Regina Cano

Waiting for tourists. Photo: Juan Suarez

HAVANA TIMES — “When the yanks get here, this and that…” a couple who are friends of mine were saying to me, ironically alluding to how life would change when more yumas (the generic word for foreigner on the island) began arriving in Cuba.

This phrase, folks, defines the expectations of some Cubans in the capital who are preparing for the arrival of the “yanks”, another source of hope that has been taking root on the island since the negotiations aimed at reestablishing relations between the United States and Cuba were announced.

In this connection, some are dreaming up plans that seem plausible and others not so much. These include:

– Traveling with greater ease in order to see relatives or visit the United States

– Investing in new business ventures (something that will benefit those who have a fair amount of capital to begin with)

– Learning or improving English, through lessons aimed at parents and children (and particularly the latter, as these language lessons are typically expensive). Parents are becoming increasingly concerned about their children’s education and the country has seen an increase in the number of private tutors that people hire.

At a different level, some look at imminent developments and expect an improvement in the range of food products available in the country thanks to purchases from the United States (those cheap products, some of which kill you and some of which don’t). Everyone here has seen that the tendency is for product prices to go up. Apparently, no one can do anything about this, so, if the “yanks”, the Chinese or “new Russians” come over, we Cubans will likely spend the rest of our lives “getting the brunt of it”, or for the middle and long term, in the hopes of bringing about an economically dynamic Cuba.

Others insist that we must be confident the Cuban government will gradually reveal new measures that benefit us.

Yet others, on the contrary, feel that “no benefits are coming”, that poor people will always be poor (it sounds like the kind of thinking people had before the revolution, unchanged in more than 50 years), and that nothing proves this more eloquently than daily life.

Others know that all they have the right to now are dreams and let themselves be carried away by the dream they’ve nurtured for so many years (Americanized Cubans that they are), as their reality has nothing to do with that dream.

What’s more, no one believes in sharing everything anymore (that precept appears to have expired, like an old medication), or in the supposed return of egalitarianism, which has been proven not to work in practice.

Today, “struggling” may well experience a change in meaning and become synonymous with receiving training, learning new languages, and become better informed about what goes on in Cuba and abroad.

One can sense the uncertainty of individuals in different social groups in the capital. Some feel they should prepare themselves for what’s coming and that real and affordable access to the Internet is needed to keep abreast with the rest of the world (in terms of knowledge and up-to-date information).

Folks, it’s not that preparing for the time the “yanks” get here has become an obsession. This “awakening” had already started with the legislative reforms of recent years.

Besides, now that the news confirms that the Cuban Adjustment Act (the dry foot-wet foot clause, to be more specific) will not be repealed [at least for now], people can still cling to the hope that, if things go wrong, they can always take to sea and continue to flee the island.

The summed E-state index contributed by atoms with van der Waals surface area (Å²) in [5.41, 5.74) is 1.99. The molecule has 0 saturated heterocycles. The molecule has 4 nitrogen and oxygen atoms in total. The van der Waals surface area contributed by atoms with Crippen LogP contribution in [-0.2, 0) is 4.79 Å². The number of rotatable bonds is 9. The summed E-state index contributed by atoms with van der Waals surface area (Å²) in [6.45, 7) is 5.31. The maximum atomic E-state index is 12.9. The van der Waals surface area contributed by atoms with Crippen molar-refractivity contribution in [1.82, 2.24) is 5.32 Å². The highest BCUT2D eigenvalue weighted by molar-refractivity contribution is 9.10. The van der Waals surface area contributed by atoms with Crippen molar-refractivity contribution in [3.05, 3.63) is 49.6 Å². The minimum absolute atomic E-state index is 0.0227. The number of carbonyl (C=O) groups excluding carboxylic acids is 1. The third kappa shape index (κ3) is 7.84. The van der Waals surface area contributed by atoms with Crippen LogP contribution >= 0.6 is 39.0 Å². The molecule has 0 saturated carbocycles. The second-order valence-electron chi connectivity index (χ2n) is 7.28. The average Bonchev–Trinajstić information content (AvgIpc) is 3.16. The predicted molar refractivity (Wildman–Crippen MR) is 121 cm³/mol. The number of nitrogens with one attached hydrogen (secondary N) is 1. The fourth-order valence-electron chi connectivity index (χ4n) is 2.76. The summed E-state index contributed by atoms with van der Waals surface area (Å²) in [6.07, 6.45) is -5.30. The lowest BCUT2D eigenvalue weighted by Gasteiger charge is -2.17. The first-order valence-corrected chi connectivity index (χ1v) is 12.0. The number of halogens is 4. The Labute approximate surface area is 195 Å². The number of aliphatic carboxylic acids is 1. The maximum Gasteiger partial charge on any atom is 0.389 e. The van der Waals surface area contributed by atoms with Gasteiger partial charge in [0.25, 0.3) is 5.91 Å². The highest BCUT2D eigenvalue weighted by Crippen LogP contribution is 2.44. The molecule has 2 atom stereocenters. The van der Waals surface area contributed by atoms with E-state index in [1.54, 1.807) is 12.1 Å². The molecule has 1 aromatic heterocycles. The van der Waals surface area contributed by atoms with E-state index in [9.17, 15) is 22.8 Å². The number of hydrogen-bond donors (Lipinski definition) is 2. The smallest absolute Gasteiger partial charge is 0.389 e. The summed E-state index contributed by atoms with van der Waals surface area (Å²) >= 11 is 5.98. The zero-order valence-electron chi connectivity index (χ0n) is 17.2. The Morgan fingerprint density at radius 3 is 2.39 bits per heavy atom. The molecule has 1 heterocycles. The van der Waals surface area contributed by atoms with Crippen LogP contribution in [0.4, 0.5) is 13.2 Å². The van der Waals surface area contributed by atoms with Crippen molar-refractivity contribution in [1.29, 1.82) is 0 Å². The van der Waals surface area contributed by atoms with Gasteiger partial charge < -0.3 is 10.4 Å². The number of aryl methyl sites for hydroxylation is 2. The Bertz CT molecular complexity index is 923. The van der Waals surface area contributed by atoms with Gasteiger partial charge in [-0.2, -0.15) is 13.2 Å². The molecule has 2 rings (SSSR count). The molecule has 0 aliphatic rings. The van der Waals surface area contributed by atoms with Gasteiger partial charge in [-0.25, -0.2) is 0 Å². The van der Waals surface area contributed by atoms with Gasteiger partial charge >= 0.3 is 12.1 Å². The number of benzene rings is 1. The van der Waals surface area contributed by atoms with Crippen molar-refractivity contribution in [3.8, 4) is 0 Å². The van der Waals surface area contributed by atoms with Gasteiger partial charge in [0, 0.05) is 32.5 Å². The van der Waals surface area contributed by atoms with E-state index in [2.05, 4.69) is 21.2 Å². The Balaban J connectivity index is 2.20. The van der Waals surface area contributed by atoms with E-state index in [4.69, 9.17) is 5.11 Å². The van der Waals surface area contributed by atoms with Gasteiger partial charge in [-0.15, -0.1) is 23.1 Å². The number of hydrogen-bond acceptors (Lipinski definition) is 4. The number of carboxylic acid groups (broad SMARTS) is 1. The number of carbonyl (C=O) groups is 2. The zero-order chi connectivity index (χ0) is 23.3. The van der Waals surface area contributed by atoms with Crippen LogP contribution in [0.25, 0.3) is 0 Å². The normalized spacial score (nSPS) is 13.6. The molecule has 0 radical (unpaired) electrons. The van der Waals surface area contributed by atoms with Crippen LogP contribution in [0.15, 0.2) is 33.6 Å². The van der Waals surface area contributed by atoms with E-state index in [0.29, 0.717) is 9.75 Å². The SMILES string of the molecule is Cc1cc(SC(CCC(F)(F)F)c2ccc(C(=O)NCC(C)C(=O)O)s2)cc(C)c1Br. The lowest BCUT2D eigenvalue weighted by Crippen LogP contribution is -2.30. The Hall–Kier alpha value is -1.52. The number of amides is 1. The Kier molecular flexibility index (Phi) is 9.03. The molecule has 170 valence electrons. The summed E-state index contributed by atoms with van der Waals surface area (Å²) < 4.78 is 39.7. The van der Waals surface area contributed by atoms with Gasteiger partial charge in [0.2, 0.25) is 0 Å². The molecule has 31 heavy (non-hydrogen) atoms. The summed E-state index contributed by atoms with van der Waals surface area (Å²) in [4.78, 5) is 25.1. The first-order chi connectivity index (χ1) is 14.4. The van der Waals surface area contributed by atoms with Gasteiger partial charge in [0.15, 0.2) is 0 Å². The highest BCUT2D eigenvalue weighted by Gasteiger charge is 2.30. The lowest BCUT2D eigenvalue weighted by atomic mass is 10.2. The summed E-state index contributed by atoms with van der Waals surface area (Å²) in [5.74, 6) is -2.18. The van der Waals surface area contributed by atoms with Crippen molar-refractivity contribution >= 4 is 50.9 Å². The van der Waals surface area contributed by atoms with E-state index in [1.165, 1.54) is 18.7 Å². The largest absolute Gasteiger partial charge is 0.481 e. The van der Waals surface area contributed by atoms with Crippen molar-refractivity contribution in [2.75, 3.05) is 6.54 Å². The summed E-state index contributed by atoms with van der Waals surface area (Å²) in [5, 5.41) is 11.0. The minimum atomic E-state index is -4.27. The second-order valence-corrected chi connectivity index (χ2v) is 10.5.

By then, no one will be able to argue with any (of the pro-US majority) Cubans when they say, be it merrily or ironically, that the “yanks” are here.

Regina Cano

Regina Cano: I have lived my entire life in Havana, Cuba – the island from which I’ve still never left, and which I love. I was born on September 9, and my parents chose my name out of superstition, but my mother raised me outside the religion professed by her family. I studied accounting and finance at the University of Havana, a profession that I’m not engaged in for the time being, and that I substituted for doing crafts, some ceramics, and studying a little English and about painting. Ah! – concerning my picture: I identify with Rastafarian principles, but I am not one of them. I wear this cap from time to time, but I assure you I just didn't have a better picture.

22 thoughts on “When the “Yanks” Get to Cuba

  • Just got back from five day stay in Havana’s old town and have been reading all the
    comments from people who lived there or visited lots of times etc. I like most people who recently visited, wanted to see Havana before capitalism changed it, I’m of the opinion that apart from a facelift “repairing the streets, fixing up and restoring the beautiful houses and architecture which is badly needed and of course having a choice of food in shops” not much else will change. They are very proud people and
    they either don’t know they are poor or choose not to dwell on the fact, they would never stand for being called poor. One man I was talking to told me, that all Cubans
    know they need help and they don’t give a dam where it comes from China, Canada. UK or the USA. I said what about Russia? he scratched his chin and said “most of us don’t trust the Russian’s they let us down very badly once.

  • Rural Cuba is the same as it was years ago. I built two houses for Michel and Angelica in Niquero Granma and these houses are are now rented to family members. Total cost for marerial and labour $ 5000.00 each. My children have not been to Canada but have enjoyed over 20 different resorts and hotels. in Cuba.Medical care in Canada for non Canadians is very expensive – a visit to emergence in Port Alberni costs $ 950.00 – one night in ICU $ 10.500.00

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